5. All-terrain vehicles (ATVs) on the road: a serious traffic safety and public health concern.

    Science.gov (United States)

    Denning, Gerene; Jennissen, Charles; Harland, Karisa; Ellis, David; Buresh, Christopher

    2013-01-01

    On-road all-terrain vehicle (ATV) crashes are frequent occurrences that disproportionately impact rural communities. These crashes occur despite most states having laws restricting on-road ATV use. A number of overall risk factors for ATV-related injuries have been identified (e.g., lack of helmet, carrying passengers). However, few studies have determined the relative contribution of these and other factors to on-road crashes and injuries. The objective of our study was to determine whether there were differences between on- and off-road ATV crashes in their demographics and/or mechanisms and outcomes of injuries. Data were derived from our statewide ATV injury surveillance database (2002-2009). Crash location and crash and injury mechanisms were coded using a modification of the Department of Transportation (DOT) coding system. Descriptive analyses and statistical comparisons (chi-square test) of variables were performed. Multivariate logistic regression analysis was used to determine relative risk. 976 records were included in the final analysis, with 38 percent of the injured individuals from on-road crashes. Demographics were similar for crashes at each location, with approximately 80 percent males, 30 percent under the age of 16, and 15 percent passengers. However, females and youths under 16 were over 4 times more likely to be passengers (P ≤ 0.0001), regardless of crash location. Compared to those off-road, on-road crash victims were approximately 10 times more likely to be involved in a vehicle-vehicle collision (P road crashes were also twice as likely to test positive for alcohol as those off-road (P road victims were only half as likely to be helmeted (P road crashes involved a collision with another vehicle, suggesting that ATVs on the road represent a potential traffic safety concern. Of note, helmets were associated with reduced risk for the number and severity of brain injuries, providing further support for the importance of helmet use. Finally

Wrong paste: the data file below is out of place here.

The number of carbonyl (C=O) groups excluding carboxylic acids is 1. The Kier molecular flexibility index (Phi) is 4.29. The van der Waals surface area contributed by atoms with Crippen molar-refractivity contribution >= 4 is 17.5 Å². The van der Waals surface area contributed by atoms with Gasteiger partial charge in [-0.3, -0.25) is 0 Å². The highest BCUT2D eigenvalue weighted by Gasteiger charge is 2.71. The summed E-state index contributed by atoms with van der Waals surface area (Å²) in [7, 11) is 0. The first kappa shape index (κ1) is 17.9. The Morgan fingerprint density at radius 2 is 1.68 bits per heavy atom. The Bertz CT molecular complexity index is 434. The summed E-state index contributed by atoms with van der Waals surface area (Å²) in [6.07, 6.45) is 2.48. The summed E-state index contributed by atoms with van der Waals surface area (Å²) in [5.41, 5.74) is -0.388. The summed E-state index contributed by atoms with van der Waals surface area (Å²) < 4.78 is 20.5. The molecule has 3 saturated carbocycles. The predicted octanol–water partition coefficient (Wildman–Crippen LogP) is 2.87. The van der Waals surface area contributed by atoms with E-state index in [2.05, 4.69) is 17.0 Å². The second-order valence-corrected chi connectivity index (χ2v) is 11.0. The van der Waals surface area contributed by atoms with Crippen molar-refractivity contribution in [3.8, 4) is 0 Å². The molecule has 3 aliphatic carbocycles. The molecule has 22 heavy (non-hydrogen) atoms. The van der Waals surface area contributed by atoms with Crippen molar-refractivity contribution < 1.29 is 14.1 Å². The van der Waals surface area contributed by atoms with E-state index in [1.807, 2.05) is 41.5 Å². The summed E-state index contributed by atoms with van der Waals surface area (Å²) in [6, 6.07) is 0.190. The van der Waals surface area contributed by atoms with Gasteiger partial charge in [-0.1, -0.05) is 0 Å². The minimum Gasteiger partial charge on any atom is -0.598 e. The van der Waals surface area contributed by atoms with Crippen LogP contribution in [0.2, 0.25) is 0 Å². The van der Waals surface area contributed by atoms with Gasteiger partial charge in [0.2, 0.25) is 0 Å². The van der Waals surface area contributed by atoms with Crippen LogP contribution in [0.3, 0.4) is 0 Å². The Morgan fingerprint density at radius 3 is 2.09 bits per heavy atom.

6. Automated and connected vehicle (AV/CV) test bed to improve transit, bicycle, and pedestrian safety : concept of operations plan.

    Science.gov (United States)

    2017-02-01

    This document presents the Concept of Operations (ConOps) Plan for the Automated and Connected Vehicle (AV/CV) Test Bed to Improve Transit, Bicycle, and Pedestrian Safety. As illustrated in Figure 1, the plan presents the overarching vision and goals...

  7. 10 CFR 32.101 - Schedule B-prototype tests for luminous safety devices for use in aircraft.

    Science.gov (United States)

    2010-01-01

    ....101 Schedule B—prototype tests for luminous safety devices for use in aircraft. An applicant for a... 10 Energy 1 2010-01-01 2010-01-01 false Schedule B-prototype tests for luminous safety devices for use in aircraft. 32.101 Section 32.101 Energy NUCLEAR REGULATORY COMMISSION SPECIFIC DOMESTIC LICENSES...

  8. U29: commercial vehicle secure network for safety and mobility applications final report.

    Science.gov (United States)

    2011-09-01

    The main objective of this project is to develop a secure, reliable, high throughput and integrated wireless network for Vehicle-To-Vehicle (V2V), Vehicle-To-Infrastructure (V2I) and intra-vehicle communications. Novel techniques and communication pr...

  9. Current status of environmental, health, and safety issues of lithium ion electric vehicle batteries

    Energy Technology Data Exchange (ETDEWEB)

    Vimmerstedt, L.J.; Ring, S.; Hammel, C.J.

    1995-09-01